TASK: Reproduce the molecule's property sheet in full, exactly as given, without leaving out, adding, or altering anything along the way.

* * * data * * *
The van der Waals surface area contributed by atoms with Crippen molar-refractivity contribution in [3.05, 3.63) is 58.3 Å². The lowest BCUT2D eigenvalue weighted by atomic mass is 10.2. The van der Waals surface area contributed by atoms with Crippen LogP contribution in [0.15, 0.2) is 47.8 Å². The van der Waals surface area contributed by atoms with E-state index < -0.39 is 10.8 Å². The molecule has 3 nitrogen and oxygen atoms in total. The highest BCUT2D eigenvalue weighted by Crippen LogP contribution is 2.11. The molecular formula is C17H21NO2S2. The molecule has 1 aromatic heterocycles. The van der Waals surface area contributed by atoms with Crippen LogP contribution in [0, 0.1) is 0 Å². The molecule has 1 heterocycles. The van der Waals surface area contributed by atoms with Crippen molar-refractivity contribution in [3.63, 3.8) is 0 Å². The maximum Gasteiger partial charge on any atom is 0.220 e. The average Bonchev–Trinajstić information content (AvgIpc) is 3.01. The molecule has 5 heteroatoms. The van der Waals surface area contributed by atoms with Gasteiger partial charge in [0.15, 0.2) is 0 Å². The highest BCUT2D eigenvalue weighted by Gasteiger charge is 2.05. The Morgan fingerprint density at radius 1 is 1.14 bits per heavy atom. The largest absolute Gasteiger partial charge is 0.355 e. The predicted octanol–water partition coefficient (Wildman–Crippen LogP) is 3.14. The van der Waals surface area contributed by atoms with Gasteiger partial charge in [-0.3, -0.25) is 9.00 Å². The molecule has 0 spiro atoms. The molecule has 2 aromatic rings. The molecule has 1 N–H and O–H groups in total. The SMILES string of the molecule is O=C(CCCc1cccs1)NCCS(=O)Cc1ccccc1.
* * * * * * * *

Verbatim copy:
The van der Waals surface area contributed by atoms with Crippen molar-refractivity contribution in [3.05, 3.63) is 58.3 Å². The lowest BCUT2D eigenvalue weighted by atomic mass is 10.2. The van der Waals surface area contributed by atoms with Crippen LogP contribution in [0.15, 0.2) is 47.8 Å². The van der Waals surface area contributed by atoms with E-state index < -0.39 is 10.8 Å². The molecule has 3 nitrogen and oxygen atoms in total. The highest BCUT2D eigenvalue weighted by Crippen LogP contribution is 2.11. The molecular formula is C17H21NO2S2. The molecule has 1 aromatic heterocycles. The van der Waals surface area contributed by atoms with Crippen LogP contribution in [0, 0.1) is 0 Å². The molecule has 1 heterocycles. The van der Waals surface area contributed by atoms with Crippen molar-refractivity contribution in [3.63, 3.8) is 0 Å². The maximum Gasteiger partial charge on any atom is 0.220 e. The average Bonchev–Trinajstić information content (AvgIpc) is 3.01. The molecule has 5 heteroatoms. The van der Waals surface area contributed by atoms with Gasteiger partial charge in [0.15, 0.2) is 0 Å². The highest BCUT2D eigenvalue weighted by Gasteiger charge is 2.05. The Morgan fingerprint density at radius 1 is 1.14 bits per heavy atom. The largest absolute Gasteiger partial charge is 0.355 e. The predicted octanol–water partition coefficient (Wildman–Crippen LogP) is 3.14. The van der Waals surface area contributed by atoms with Gasteiger partial charge in [-0.3, -0.25) is 9.00 Å². The molecule has 0 spiro atoms. The molecule has 2 aromatic rings. The molecule has 1 N–H and O–H groups in total. The SMILES string of the molecule is O=C(CCCc1cccs1)NCCS(=O)Cc1ccccc1.